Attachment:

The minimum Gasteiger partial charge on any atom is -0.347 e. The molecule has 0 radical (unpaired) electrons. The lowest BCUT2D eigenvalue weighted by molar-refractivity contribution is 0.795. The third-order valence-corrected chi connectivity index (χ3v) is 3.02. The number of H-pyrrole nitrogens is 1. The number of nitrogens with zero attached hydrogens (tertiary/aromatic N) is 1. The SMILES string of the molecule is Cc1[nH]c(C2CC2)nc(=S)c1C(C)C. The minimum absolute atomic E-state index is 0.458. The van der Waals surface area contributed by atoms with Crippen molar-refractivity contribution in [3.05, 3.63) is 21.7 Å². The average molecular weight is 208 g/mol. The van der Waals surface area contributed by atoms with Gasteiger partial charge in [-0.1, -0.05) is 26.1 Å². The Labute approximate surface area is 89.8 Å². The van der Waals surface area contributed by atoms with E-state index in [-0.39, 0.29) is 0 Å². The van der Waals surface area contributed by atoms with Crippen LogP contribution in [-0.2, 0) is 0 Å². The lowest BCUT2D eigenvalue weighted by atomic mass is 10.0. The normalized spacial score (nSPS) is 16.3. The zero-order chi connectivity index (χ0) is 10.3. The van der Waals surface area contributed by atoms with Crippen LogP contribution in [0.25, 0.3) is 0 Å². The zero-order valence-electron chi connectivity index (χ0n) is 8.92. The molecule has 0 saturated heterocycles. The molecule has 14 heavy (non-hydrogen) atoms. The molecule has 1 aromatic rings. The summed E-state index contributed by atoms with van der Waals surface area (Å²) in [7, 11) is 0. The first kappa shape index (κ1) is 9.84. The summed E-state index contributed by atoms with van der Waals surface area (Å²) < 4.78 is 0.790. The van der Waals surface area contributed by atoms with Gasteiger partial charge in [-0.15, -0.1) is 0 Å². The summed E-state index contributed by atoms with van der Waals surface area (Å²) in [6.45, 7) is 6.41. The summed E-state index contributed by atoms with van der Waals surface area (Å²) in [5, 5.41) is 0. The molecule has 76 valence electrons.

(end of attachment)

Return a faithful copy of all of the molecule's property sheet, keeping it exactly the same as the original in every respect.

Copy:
The minimum Gasteiger partial charge on any atom is -0.347 e. The molecule has 0 radical (unpaired) electrons. The lowest BCUT2D eigenvalue weighted by molar-refractivity contribution is 0.795. The third-order valence-corrected chi connectivity index (χ3v) is 3.02. The number of H-pyrrole nitrogens is 1. The number of nitrogens with zero attached hydrogens (tertiary/aromatic N) is 1. The SMILES string of the molecule is Cc1[nH]c(C2CC2)nc(=S)c1C(C)C. The minimum absolute atomic E-state index is 0.458. The van der Waals surface area contributed by atoms with Crippen molar-refractivity contribution in [3.05, 3.63) is 21.7 Å². The average molecular weight is 208 g/mol. The van der Waals surface area contributed by atoms with Gasteiger partial charge in [-0.1, -0.05) is 26.1 Å². The Labute approximate surface area is 89.8 Å². The van der Waals surface area contributed by atoms with E-state index in [-0.39, 0.29) is 0 Å². The van der Waals surface area contributed by atoms with Crippen LogP contribution in [-0.2, 0) is 0 Å². The lowest BCUT2D eigenvalue weighted by atomic mass is 10.0. The normalized spacial score (nSPS) is 16.3. The zero-order chi connectivity index (χ0) is 10.3. The van der Waals surface area contributed by atoms with Crippen LogP contribution in [0.25, 0.3) is 0 Å². The zero-order valence-electron chi connectivity index (χ0n) is 8.92. The molecule has 0 saturated heterocycles. The molecule has 14 heavy (non-hydrogen) atoms. The molecule has 1 aromatic rings. The summed E-state index contributed by atoms with van der Waals surface area (Å²) in [7, 11) is 0. The first kappa shape index (κ1) is 9.84. The summed E-state index contributed by atoms with van der Waals surface area (Å²) < 4.78 is 0.790. The van der Waals surface area contributed by atoms with Gasteiger partial charge in [-0.15, -0.1) is 0 Å². The summed E-state index contributed by atoms with van der Waals surface area (Å²) in [6.45, 7) is 6.41. The summed E-state index contributed by atoms with van der Waals surface area (Å²) in [5, 5.41) is 0. The molecule has 76 valence electrons.